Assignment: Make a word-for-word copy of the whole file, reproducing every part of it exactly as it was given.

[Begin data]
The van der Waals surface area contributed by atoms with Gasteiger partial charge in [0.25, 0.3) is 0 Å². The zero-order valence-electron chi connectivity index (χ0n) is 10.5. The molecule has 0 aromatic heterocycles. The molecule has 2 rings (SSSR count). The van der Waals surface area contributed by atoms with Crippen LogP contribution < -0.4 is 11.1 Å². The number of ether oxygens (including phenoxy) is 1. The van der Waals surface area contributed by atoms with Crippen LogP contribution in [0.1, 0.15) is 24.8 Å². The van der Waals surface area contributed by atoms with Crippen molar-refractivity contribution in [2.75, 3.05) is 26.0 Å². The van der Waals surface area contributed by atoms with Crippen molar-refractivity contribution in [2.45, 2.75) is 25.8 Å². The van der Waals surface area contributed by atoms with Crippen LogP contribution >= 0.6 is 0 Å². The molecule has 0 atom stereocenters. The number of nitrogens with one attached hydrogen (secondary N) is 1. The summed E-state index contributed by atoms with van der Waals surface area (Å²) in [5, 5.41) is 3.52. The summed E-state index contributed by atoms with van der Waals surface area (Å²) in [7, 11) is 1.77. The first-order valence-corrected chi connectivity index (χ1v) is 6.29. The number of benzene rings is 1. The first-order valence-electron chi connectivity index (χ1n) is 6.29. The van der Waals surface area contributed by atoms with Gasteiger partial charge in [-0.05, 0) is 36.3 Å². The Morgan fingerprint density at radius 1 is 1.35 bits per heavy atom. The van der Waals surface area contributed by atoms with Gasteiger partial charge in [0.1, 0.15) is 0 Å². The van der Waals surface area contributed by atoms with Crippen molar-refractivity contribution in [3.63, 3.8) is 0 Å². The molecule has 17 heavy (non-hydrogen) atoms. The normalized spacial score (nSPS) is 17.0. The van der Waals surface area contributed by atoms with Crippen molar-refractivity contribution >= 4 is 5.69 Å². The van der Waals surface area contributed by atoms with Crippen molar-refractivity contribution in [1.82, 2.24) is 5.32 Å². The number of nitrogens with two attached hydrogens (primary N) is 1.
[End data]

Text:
The van der Waals surface area contributed by atoms with Gasteiger partial charge in [0.25, 0.3) is 0 Å². The zero-order valence-electron chi connectivity index (χ0n) is 10.5. The molecule has 0 aromatic heterocycles. The molecule has 2 rings (SSSR count). The van der Waals surface area contributed by atoms with Crippen LogP contribution < -0.4 is 11.1 Å². The number of ether oxygens (including phenoxy) is 1. The van der Waals surface area contributed by atoms with Crippen LogP contribution in [0.1, 0.15) is 24.8 Å². The van der Waals surface area contributed by atoms with Crippen molar-refractivity contribution in [2.75, 3.05) is 26.0 Å². The van der Waals surface area contributed by atoms with Crippen molar-refractivity contribution in [2.45, 2.75) is 25.8 Å². The van der Waals surface area contributed by atoms with Crippen LogP contribution >= 0.6 is 0 Å². The molecule has 0 atom stereocenters. The number of nitrogens with one attached hydrogen (secondary N) is 1. The summed E-state index contributed by atoms with van der Waals surface area (Å²) in [5, 5.41) is 3.52. The summed E-state index contributed by atoms with van der Waals surface area (Å²) in [7, 11) is 1.77. The first-order valence-corrected chi connectivity index (χ1v) is 6.29. The number of benzene rings is 1. The first-order valence-electron chi connectivity index (χ1n) is 6.29. The van der Waals surface area contributed by atoms with Gasteiger partial charge in [-0.05, 0) is 36.3 Å². The Morgan fingerprint density at radius 1 is 1.35 bits per heavy atom. The van der Waals surface area contributed by atoms with Gasteiger partial charge in [0.1, 0.15) is 0 Å². The van der Waals surface area contributed by atoms with Crippen molar-refractivity contribution in [3.63, 3.8) is 0 Å². The molecule has 17 heavy (non-hydrogen) atoms. The normalized spacial score (nSPS) is 17.0. The van der Waals surface area contributed by atoms with Crippen molar-refractivity contribution >= 4 is 5.69 Å². The van der Waals surface area contributed by atoms with Crippen molar-refractivity contribution in [1.82, 2.24) is 5.32 Å². The number of nitrogens with two attached hydrogens (primary N) is 1.